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Love Bugs

Love Bugs all hooked up. Female on right. Clint Norwood

What The Heck Are They?

The Love Bugs scientific name is Plecia nearctica. It is a type of March Fly or Honeymoon Fly. It is also sometimes called the Telephone Bug or The United Bug. It does not sting or bite nor is it poisonous. In fact the adults don't eat at all.

Where The Heck Did They Come From?

Scientist believe they originally came to the United States in the 1920s, through Texas or New Orleans probably on a ship that originated in Central America which is their original home. They now live all along the Gulf Coast and as far north as South Carolina.

Female Love Bug Clint Norwood

No. I Mean Where Do They Come From, They Seem To Just Appear Out Of Nowhere.

The Love Bug larvae live in the soil for the vast majority of their lives. They eat dead grass and other decomposing matter.

Twice a year they do a complete metamorphosis into their adult phase of which we are so familiar.

Love Bugs usually swarm in April-May and again in August-September, but they may be seen anytime during the warmer months.

Once they take on their adult form they only live for a couple of weeks maximum. The males usually die soon after mating and the females drag them around for a day or two before they deposit their eggs and then the females also die.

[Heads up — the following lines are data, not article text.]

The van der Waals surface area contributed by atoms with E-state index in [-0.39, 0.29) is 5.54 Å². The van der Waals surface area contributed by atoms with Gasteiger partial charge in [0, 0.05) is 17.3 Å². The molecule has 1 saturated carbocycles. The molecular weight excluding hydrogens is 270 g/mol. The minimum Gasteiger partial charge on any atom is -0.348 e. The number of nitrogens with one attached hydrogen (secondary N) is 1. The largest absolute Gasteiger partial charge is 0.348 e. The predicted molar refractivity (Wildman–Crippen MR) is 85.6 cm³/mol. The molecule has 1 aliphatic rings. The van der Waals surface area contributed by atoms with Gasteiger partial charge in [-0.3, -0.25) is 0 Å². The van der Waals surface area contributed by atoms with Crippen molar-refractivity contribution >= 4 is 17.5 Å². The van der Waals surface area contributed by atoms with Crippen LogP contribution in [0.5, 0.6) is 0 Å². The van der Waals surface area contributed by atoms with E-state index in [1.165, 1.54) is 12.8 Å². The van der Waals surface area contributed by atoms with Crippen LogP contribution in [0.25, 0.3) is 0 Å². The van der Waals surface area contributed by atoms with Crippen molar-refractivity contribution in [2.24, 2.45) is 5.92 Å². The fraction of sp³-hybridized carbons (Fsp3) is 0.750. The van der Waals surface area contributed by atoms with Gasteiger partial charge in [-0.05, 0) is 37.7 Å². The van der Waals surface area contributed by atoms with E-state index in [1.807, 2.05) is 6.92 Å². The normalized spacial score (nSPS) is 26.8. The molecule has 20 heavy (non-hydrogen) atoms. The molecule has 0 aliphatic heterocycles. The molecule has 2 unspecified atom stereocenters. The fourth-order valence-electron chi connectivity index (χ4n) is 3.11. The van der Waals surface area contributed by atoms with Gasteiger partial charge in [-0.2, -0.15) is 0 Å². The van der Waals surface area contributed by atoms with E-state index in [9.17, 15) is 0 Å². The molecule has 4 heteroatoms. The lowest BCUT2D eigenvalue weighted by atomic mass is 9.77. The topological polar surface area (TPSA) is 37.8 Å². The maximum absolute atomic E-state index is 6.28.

Love Bugs are most active between 10 Am and 6 PM as long as the temperature is 84F or above. And they are attracted to the exhaust fumes from automobiles and trucks so they tend to swarm near roadways.

Anyone who has had to drive when swarms are active will know that the overwhelming amount of splattered bugs on windshields and radiators can cause big problems. The body fluids of Love Bugs also seems to have some property that eats paint.

About the only way to remove Love Bug paste is to wash it off as soon as possible. Once it's dried on it will take a lot of effort to remove.

Love Bug Larvae. Picture by James Castner, University of Florida.

There is a Urban Myth that Love Bugs originated in a Florida lab as a result of an experiment gone wrong. This is probably not true.

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Living the good life in Southeast Alabama, father, grandfather, cancer survivor, part-time writer, and webmaster - Read More

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